status quo puts Corporate America in charge of the economy and,
to a great extent, the political life of the nation. The people,
though they have a right to cast a ballot, do not have much of an
impact on the direction of the country - and that’s to their detriment.
That may be why Obama seeks someone who has “empathy.”
Toobin, writing in the May 25 issue of The New Yorker, noted
that Justice John Roberts said at his confirmation hearing that
judges are like umpires, that they play a limited role, but that
“nobody ever went to a ballgame to see the umpire.” He would be
such a judge, Nominee Roberts said. He would, he said, conduct himself
with “modesty and humility.”
four years on the court however,” Toobin continued, “Roberts’s record
is not that of a humble moderate but, rather, that of a doctrinaire
conservative. The kind of humility that Roberts favors reflects
a view that the Court should almost always defer to the existing
power relationships in society. In every major case since he became
the nation’s seventeenth Chief Justice, Roberts has sided with the
prosecution over the defendant, the state over the condemned, the
executive branch over the legislative, and the corporate defendant
over the individual plaintiff. Even more than (Antonin) Scalia,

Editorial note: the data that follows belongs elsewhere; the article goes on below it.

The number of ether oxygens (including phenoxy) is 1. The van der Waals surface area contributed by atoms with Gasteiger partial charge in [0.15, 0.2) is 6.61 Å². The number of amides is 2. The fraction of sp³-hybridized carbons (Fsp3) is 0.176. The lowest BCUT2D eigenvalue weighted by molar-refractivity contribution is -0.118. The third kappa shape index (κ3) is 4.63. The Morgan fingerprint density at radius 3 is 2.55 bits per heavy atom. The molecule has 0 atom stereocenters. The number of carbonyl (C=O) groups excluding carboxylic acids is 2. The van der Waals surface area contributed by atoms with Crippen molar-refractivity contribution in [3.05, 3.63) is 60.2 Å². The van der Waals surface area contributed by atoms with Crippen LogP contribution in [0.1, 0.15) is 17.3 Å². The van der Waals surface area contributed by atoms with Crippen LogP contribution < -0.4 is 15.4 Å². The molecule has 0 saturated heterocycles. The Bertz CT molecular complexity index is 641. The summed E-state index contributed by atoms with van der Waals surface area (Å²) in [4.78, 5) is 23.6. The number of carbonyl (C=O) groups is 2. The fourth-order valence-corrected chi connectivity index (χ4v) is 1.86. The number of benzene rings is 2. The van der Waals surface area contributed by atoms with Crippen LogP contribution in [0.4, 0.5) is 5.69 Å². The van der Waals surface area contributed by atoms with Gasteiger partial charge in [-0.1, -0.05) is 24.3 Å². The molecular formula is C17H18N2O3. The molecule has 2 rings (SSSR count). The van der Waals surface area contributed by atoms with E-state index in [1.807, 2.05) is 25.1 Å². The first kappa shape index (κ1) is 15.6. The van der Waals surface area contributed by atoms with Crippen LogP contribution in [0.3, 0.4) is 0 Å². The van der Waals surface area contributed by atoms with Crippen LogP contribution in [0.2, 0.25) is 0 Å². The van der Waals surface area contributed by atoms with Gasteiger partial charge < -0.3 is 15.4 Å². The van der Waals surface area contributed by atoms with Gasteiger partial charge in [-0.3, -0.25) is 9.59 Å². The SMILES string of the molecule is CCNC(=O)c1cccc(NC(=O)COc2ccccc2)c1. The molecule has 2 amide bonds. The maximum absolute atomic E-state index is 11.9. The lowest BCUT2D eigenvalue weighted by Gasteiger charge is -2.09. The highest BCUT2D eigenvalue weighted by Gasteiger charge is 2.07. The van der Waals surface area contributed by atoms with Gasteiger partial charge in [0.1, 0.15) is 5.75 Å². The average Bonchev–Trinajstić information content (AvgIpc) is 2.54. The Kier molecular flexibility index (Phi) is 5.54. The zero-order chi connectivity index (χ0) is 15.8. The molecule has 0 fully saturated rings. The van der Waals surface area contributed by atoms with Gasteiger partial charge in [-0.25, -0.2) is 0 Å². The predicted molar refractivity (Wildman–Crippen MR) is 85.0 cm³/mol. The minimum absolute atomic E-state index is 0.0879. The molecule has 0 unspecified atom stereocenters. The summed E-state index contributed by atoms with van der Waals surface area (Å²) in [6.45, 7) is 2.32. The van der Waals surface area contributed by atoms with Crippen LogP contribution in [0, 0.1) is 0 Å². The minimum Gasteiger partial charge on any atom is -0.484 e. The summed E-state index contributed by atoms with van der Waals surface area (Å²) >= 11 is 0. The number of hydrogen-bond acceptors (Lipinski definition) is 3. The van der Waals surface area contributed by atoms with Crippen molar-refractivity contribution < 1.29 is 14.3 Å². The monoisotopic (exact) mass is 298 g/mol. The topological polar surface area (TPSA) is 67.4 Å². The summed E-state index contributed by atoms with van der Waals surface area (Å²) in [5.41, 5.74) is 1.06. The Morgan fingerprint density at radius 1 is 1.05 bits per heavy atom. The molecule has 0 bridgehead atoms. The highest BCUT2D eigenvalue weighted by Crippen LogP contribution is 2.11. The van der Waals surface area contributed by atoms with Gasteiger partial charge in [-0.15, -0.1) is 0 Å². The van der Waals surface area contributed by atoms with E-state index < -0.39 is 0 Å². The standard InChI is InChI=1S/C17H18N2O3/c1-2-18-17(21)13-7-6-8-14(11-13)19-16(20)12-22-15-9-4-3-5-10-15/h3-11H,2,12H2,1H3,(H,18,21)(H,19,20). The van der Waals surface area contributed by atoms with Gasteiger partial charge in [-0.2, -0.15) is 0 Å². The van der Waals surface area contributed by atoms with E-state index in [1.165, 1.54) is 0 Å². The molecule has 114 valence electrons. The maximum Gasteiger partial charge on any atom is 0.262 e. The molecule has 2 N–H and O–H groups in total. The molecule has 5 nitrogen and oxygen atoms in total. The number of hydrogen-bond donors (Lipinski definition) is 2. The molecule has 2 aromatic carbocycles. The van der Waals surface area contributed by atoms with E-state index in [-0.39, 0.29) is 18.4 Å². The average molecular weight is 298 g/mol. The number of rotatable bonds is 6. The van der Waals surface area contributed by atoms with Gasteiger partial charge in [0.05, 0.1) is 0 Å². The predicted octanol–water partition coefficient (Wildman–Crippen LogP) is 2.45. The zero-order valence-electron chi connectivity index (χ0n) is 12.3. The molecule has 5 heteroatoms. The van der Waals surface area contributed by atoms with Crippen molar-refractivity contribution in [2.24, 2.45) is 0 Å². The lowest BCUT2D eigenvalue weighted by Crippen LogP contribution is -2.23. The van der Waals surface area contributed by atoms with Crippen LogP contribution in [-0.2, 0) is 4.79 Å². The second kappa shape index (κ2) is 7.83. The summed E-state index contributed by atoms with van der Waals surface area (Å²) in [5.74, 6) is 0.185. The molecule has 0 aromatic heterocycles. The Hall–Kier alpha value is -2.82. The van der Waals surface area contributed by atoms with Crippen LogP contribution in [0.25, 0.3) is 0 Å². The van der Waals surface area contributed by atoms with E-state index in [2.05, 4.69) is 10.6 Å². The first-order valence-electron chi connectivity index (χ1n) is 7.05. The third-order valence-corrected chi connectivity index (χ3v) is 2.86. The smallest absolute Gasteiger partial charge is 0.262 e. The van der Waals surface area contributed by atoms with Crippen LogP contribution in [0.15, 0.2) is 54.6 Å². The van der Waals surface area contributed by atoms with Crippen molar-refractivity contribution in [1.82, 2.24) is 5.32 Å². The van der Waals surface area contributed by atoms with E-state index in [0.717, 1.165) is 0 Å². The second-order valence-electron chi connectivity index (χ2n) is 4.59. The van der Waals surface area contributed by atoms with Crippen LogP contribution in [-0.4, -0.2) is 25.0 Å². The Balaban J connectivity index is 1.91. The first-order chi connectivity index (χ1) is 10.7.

who has embodied judicial conservatism during a generation of service
on the Supreme Court, Roberts has served the interests, and reflected
the values, of the contemporary Republican Party.”
probably not necessary to point out that most Americans do not associate
with national politicians, corporate executives, or Supreme Court
lives are very dissimilar, since the politicians, corporate executives,
and judges and other members of the bar are the ones in control
and in power. It’s likely to remain so for some time to come.
is a bad time for the people, for wage-earning Americans, and every
day, more and more of them are thrown onto the unemployment rolls
and, because of the loss of so many millions of well-paying jobs
in recent months, many millions more Americans are going without
health care for themselves and their families than the 47 million
that are usually noted.
power brokers in the U.S. are suffering no such
losses in their personal lives, yet. It’s very easy for them to
make every effort to maintain the status quo, because they have
no idea what it’s like to scramble for money to pay the rent, for
food, to take a child or spouse to the doctor. These are things
that powerful people and the well-off don’t think about, but workers
think about them all the time, especially when they are without
when a little empathy goes a long way. It would be a good thing
if more politicians and CEOs showed a little more of it. As it is,
if Obama finds a Supreme Court nominee with a measure of empathy
it’ll only be a good start.
BlackCommentator.com Columnist, John Funiciello, is a labor organizer and former union organizer.
His union work started when he became a local president of The Newspaper
Guild in the early 1970s. He was a reporter for 14 years for newspapers
in New York State. In addition to labor work, he is organizing family farmers as
they struggle to stay on the land under enormous pressure from factory
food producers and land developers. Click here
to contact Mr. Funiciello.